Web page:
Hossein Hashempoor: Why Is the Record for the Middle East Art Sale Still Standing at 2.8 Million Dollars from 2008?
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Hossein Hashempoor | Record for the Middle East Art Sale

Hossein Hashempoor: Why Is the Record for the Middle East Art Sale Still Standing at 2.8 Million Dollars from 2008?

It may sound incredible, but the record for selling an artwork in the Middle East has remained at 2.8 million dollars since 2008.

ArtDayME: Hossein Hashempoor : The Middle East's track record for art sales has remained unchanged for the past sixteen years.


In early May 2008, there was speculation in the art world that the Museum of Islamic Art (MIA) may purchase several great items from Christie's Dubai's fourth edition, resulting in many masterworks by local artists on display.

Among the items offered for auction was a sculpture titled "Oh, Persepolis (The Wall)" by renowned Iranian artist Parviz Tanavoli, who is now 87 years old and lives in Canada. The piece was commissioned by Pars Aryan Investment Company, which is affiliated with Iran's Pasargad Bank.

Record Middle East Art Sale

Tanavoli's artwork was being transported by ship from Canada to Tehran when it learned of the news. It next made a detour in Dubai to be displayed at the Emirates Towers Hotel, which houses Christie's exhibition and auction venue. On April 30 of that year, the artwork was purchased by MIA for $2,800,000 and transported to Doha, Qatar.

Record Middle East Art Sale

That number was unheard of at the time and was seen to be a remarkable record for Middle Eastern art, generating a lot of excitement and drawing interest from all around the world. Many people expected the record to be broken shortly due to the region's incredible enthusiasm and the presence of affluent collectors, some of whom owned oil wells, but this has never happened.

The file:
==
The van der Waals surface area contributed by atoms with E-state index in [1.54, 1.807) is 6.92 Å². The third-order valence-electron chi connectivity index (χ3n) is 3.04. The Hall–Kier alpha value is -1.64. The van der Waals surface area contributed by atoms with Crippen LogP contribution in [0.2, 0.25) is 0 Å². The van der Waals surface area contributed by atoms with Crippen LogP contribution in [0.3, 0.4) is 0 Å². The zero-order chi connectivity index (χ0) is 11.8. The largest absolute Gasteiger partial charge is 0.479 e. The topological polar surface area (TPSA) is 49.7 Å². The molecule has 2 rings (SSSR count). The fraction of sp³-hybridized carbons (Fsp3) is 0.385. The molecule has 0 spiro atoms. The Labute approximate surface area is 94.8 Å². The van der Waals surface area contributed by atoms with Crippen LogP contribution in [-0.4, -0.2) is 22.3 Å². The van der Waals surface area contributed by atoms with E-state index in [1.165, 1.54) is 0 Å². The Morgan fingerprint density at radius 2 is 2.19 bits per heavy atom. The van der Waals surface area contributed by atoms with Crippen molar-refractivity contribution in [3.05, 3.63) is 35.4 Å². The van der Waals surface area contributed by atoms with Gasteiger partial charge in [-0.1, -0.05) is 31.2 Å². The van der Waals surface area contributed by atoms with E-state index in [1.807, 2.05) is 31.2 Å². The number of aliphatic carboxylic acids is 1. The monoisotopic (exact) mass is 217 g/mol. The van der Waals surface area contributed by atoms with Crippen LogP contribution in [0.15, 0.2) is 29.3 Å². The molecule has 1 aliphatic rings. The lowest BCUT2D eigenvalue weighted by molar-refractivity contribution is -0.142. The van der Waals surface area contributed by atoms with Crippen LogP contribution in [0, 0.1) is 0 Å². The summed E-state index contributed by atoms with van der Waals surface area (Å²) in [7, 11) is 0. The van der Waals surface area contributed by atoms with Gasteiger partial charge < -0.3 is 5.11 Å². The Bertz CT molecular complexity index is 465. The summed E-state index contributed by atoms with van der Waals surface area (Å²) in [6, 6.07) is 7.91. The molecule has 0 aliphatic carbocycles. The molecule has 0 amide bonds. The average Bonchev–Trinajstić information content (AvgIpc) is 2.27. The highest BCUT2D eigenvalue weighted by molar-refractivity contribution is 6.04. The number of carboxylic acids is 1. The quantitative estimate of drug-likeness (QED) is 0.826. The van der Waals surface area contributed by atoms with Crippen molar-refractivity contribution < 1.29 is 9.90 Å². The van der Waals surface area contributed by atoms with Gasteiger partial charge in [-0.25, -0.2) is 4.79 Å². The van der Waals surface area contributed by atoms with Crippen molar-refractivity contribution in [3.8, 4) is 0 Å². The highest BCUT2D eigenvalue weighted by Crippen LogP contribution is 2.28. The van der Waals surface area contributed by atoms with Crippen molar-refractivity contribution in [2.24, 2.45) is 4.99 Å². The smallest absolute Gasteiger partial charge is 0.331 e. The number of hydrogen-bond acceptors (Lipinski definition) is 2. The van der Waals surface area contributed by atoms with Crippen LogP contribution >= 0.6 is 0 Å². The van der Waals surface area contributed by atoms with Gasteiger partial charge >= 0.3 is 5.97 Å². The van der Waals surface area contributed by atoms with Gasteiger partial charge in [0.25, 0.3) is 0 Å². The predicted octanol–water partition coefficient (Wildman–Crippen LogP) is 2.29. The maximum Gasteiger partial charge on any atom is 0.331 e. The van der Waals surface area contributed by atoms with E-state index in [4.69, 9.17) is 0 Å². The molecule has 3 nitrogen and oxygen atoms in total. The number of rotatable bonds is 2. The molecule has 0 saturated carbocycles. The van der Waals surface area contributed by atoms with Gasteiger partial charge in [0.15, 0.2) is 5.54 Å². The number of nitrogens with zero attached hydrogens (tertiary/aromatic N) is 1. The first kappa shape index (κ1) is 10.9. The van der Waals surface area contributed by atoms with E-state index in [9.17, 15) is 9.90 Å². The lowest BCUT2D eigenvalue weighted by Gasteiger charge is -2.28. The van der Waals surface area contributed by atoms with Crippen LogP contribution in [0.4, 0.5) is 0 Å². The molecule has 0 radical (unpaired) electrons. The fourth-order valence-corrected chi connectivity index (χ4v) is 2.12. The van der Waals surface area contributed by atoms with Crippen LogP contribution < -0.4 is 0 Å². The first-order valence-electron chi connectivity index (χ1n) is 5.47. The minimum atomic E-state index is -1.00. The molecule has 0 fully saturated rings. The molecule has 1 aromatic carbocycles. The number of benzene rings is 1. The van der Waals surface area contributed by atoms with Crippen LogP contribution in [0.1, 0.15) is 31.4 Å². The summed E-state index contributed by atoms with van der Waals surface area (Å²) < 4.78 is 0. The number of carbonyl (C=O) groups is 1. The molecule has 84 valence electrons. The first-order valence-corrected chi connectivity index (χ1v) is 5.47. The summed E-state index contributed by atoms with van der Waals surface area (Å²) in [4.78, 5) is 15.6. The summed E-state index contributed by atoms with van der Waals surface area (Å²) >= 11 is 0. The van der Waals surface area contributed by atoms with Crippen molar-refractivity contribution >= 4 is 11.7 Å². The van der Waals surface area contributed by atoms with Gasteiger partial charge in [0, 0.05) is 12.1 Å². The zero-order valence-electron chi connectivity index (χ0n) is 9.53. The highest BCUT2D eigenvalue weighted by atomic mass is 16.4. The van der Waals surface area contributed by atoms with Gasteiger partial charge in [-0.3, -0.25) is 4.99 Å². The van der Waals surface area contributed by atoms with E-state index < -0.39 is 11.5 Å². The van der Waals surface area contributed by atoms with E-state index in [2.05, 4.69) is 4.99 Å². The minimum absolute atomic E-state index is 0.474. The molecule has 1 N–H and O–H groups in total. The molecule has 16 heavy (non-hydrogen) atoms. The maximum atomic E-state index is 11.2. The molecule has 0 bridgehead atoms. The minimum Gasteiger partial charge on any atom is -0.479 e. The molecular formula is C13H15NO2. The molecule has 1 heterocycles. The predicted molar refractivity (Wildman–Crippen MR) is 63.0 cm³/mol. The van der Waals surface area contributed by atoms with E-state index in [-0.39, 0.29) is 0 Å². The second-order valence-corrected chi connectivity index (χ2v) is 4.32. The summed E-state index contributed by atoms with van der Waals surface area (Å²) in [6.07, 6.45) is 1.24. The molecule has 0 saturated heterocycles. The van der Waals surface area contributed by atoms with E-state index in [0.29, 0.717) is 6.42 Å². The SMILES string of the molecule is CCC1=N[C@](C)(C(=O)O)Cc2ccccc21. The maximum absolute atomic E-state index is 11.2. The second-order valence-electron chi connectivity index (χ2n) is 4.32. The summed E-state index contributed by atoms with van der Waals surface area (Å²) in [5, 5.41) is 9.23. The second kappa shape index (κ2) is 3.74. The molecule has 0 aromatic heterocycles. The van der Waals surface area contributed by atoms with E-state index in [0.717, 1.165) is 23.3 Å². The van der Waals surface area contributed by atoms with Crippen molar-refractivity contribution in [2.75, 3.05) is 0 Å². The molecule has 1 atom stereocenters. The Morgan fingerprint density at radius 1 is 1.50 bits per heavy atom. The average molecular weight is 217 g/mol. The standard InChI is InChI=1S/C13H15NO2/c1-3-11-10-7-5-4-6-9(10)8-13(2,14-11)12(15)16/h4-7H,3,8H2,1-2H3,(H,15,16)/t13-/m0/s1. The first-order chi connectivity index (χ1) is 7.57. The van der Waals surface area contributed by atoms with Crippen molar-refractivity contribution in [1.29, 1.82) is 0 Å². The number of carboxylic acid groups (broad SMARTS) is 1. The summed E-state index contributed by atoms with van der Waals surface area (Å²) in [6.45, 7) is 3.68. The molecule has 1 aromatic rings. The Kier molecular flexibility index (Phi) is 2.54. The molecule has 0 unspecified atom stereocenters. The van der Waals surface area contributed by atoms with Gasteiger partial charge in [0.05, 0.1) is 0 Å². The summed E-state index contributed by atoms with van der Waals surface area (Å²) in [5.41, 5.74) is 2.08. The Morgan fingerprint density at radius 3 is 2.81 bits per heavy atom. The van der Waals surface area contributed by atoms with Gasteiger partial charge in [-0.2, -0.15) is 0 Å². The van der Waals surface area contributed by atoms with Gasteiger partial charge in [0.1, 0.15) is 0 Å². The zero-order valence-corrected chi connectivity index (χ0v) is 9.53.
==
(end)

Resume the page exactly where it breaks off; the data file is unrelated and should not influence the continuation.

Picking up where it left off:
Still, five years later, on October 30, 2013, at Christie's 15th season in the Middle East, a determined effort was made to surpass the record set by "Oh, Persepolis". Fahr El-Nissa Zeid, a late Turkish-Jordanian abstract painter, came close to breaking the record with her abstract painting "Break of the Atom and Vegetal Life", but settled for $2.7 million, keeping the Tanavoli statue's record intact.


Some people believe that the excitement of the art market has reduced because international auctions are no longer held in the area, and the performance of Middle Eastern auctions has transferred to London, Paris, and other locations.


Large enterprises and wealthy collectors are investing in Middle Eastern art at a rate many times that of 2008, and market turnover is considerably higher than it was sixteen years ago. Oddly, the record of art sales has remained unchanged.

It appears that local art investors are unaware of the importance of records in the art market and have ignored their relevance. They only need to closely examine global teachings on the subject to realize the enormous influence recordings have on the growth of the art sector.


One of the most pressing challenges in this regard is the scarcity of prominent regional auctions. Despite attempts, it is clear that regional art auctions for modern and contemporary art are absent.


America and Europe have long held a larger share of the art market and the sale of artwork, but China and Hong Kong have recently made significant steps to carve off a smaller portion of this cake for themselves. In my perspective, all that is required is the right attitude and a transformative spirit to secure a piece of the global art cake for the Middle East.